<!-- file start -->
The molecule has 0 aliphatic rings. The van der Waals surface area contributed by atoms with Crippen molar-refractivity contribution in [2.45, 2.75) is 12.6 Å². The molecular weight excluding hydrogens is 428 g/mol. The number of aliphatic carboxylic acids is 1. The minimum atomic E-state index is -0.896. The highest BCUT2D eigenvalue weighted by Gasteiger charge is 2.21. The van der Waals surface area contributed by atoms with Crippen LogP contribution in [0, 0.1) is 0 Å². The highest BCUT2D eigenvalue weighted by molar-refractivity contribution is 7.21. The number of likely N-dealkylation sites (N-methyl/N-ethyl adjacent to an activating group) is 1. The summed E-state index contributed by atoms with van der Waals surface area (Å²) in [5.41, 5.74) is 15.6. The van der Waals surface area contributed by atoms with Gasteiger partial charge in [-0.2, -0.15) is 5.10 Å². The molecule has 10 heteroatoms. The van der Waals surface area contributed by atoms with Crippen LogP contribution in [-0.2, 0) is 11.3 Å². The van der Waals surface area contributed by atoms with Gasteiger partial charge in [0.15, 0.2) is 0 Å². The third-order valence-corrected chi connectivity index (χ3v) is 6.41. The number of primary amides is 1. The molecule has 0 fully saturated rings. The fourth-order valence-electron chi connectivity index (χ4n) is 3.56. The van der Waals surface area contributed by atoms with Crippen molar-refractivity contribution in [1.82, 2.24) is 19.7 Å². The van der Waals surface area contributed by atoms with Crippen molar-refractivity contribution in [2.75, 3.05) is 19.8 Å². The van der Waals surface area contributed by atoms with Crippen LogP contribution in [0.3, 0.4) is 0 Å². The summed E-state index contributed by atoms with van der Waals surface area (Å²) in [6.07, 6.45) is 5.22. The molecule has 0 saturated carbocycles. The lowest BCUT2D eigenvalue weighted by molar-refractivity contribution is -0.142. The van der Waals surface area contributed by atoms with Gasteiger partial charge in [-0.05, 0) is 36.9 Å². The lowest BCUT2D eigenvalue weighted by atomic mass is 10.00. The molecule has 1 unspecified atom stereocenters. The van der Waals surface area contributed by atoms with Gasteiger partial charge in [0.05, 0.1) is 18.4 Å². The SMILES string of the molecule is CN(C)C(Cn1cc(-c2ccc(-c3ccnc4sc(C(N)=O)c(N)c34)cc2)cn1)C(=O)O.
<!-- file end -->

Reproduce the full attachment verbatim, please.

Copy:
The molecule has 0 aliphatic rings. The van der Waals surface area contributed by atoms with Crippen molar-refractivity contribution in [2.45, 2.75) is 12.6 Å². The molecular weight excluding hydrogens is 428 g/mol. The number of aliphatic carboxylic acids is 1. The minimum atomic E-state index is -0.896. The highest BCUT2D eigenvalue weighted by Gasteiger charge is 2.21. The van der Waals surface area contributed by atoms with Crippen LogP contribution in [0, 0.1) is 0 Å². The highest BCUT2D eigenvalue weighted by molar-refractivity contribution is 7.21. The number of likely N-dealkylation sites (N-methyl/N-ethyl adjacent to an activating group) is 1. The summed E-state index contributed by atoms with van der Waals surface area (Å²) in [5.41, 5.74) is 15.6. The van der Waals surface area contributed by atoms with Gasteiger partial charge in [-0.2, -0.15) is 5.10 Å². The molecule has 10 heteroatoms. The van der Waals surface area contributed by atoms with Crippen LogP contribution in [-0.2, 0) is 11.3 Å². The van der Waals surface area contributed by atoms with Gasteiger partial charge in [0.15, 0.2) is 0 Å². The third-order valence-corrected chi connectivity index (χ3v) is 6.41. The number of primary amides is 1. The molecule has 0 fully saturated rings. The fourth-order valence-electron chi connectivity index (χ4n) is 3.56. The van der Waals surface area contributed by atoms with Crippen molar-refractivity contribution in [1.82, 2.24) is 19.7 Å². The van der Waals surface area contributed by atoms with Crippen molar-refractivity contribution in [2.75, 3.05) is 19.8 Å². The van der Waals surface area contributed by atoms with Crippen LogP contribution in [0.3, 0.4) is 0 Å². The summed E-state index contributed by atoms with van der Waals surface area (Å²) in [6.07, 6.45) is 5.22. The molecule has 0 saturated carbocycles. The lowest BCUT2D eigenvalue weighted by molar-refractivity contribution is -0.142. The van der Waals surface area contributed by atoms with Gasteiger partial charge in [-0.05, 0) is 36.9 Å². The lowest BCUT2D eigenvalue weighted by atomic mass is 10.00. The molecule has 1 unspecified atom stereocenters. The van der Waals surface area contributed by atoms with Gasteiger partial charge in [0.05, 0.1) is 18.4 Å². The SMILES string of the molecule is CN(C)C(Cn1cc(-c2ccc(-c3ccnc4sc(C(N)=O)c(N)c34)cc2)cn1)C(=O)O.